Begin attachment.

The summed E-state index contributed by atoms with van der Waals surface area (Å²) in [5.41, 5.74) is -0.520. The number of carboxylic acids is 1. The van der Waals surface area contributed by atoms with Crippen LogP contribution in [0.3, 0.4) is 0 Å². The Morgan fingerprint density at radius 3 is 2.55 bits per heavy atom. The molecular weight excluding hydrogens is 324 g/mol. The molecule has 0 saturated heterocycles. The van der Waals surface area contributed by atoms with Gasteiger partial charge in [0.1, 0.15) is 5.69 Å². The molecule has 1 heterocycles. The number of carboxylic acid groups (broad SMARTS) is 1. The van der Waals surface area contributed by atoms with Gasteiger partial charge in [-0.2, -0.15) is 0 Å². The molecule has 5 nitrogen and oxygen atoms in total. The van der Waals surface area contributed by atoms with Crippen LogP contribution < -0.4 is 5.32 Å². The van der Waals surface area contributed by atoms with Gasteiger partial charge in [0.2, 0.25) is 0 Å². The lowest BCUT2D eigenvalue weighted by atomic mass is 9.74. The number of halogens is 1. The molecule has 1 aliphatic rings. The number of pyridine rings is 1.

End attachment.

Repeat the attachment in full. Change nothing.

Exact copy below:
The summed E-state index contributed by atoms with van der Waals surface area (Å²) in [5.41, 5.74) is -0.520. The number of carboxylic acids is 1. The van der Waals surface area contributed by atoms with Crippen LogP contribution in [0.3, 0.4) is 0 Å². The Morgan fingerprint density at radius 3 is 2.55 bits per heavy atom. The molecular weight excluding hydrogens is 324 g/mol. The molecule has 0 saturated heterocycles. The van der Waals surface area contributed by atoms with Gasteiger partial charge in [0.1, 0.15) is 5.69 Å². The molecule has 1 heterocycles. The number of carboxylic acid groups (broad SMARTS) is 1. The van der Waals surface area contributed by atoms with Gasteiger partial charge in [-0.2, -0.15) is 0 Å². The molecule has 5 nitrogen and oxygen atoms in total. The van der Waals surface area contributed by atoms with Crippen LogP contribution < -0.4 is 5.32 Å². The van der Waals surface area contributed by atoms with Gasteiger partial charge in [0.2, 0.25) is 0 Å². The lowest BCUT2D eigenvalue weighted by atomic mass is 9.74. The number of halogens is 1. The molecule has 1 aliphatic rings. The number of pyridine rings is 1.